This is a food colouring derived from female cochineal beetles. It gives a pink, purple or red colour.
The insects are about 1/4 of an inch (6 mm) long.
Technically, they are "scale insects." The bug attaches itself to cactuses, and feeds on it. While doing so, it exudes a white waxy liquid that forms a shell around it, to protect it. The females are wingless, and have six legs.
The insects are harvested from within their wax shells, then dried and ground up, then heated, and filtered.
Aztecs used the bug to dye cloth. The Spanish learnt from them, and introduced the insect to Europe, because the red colour was more vivid than other dyes could produce.
It is used in Campari, and Alchermes, and in colouring artificial crab meat, as well as in candies, juices, frozen treats, etc.
The dye has also been used in making redcoats for the British army and Canadian Mounties, as well as clothing for Catholic cardinals.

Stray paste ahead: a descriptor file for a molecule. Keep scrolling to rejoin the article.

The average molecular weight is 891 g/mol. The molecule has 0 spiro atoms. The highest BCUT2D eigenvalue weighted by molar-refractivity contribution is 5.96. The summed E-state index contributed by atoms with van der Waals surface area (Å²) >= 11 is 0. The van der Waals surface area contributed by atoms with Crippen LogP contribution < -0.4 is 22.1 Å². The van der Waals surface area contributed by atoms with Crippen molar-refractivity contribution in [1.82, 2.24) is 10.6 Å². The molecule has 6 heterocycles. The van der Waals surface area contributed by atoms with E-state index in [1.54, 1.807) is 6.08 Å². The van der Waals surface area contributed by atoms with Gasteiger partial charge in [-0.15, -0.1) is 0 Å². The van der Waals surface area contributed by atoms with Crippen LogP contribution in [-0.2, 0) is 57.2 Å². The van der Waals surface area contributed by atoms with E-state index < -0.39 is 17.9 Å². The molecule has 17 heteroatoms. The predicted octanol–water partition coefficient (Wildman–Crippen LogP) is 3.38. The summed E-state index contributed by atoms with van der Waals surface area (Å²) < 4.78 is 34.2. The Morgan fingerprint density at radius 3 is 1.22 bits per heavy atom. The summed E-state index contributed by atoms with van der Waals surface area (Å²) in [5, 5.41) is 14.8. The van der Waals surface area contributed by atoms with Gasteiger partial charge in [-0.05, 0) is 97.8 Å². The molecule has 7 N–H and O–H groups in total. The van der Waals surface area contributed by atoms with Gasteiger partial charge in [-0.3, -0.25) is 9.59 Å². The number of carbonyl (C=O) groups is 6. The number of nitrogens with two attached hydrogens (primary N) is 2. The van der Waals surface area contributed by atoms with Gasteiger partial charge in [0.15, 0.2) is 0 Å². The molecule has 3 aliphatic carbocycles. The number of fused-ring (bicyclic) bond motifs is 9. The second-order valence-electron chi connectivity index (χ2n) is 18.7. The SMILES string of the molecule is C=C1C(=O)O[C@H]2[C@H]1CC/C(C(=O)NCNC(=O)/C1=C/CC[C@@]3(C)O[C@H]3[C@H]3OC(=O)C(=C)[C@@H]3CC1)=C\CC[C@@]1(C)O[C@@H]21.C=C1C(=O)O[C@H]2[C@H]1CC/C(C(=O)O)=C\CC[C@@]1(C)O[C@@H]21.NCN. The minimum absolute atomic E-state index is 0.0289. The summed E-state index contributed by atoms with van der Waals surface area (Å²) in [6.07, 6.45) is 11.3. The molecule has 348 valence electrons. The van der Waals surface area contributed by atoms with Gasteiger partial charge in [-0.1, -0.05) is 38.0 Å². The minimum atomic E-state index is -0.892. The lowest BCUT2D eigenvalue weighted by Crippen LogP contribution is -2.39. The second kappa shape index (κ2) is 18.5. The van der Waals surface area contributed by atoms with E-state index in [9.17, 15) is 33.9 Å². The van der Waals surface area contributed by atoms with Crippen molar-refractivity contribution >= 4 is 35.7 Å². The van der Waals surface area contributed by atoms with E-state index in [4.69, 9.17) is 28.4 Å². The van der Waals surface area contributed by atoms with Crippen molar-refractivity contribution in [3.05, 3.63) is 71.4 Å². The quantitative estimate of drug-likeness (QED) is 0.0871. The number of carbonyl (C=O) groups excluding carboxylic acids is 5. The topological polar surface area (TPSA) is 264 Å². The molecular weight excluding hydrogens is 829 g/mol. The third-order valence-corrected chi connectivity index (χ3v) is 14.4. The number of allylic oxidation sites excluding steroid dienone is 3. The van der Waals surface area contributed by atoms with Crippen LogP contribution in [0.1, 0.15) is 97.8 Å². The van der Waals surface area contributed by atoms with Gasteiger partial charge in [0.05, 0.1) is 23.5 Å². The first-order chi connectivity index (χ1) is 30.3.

In the late 1800s, artificial dyes overtook the use of cochineal. In the 1990s, it regained popularity after concern about synthetic food additives.
70,000 of the bugs are needed to make one pound (450g) of cochineal powder.
Nevertheless, people who are on vegetarian or Kosher diets need to particularly watch for the presence of such colourings derived from bugs.
Its "E" number is E120.
Food ColouringsCaramel; Cochineal Extract; Food Colourings; Kermes; Vert d'épinard
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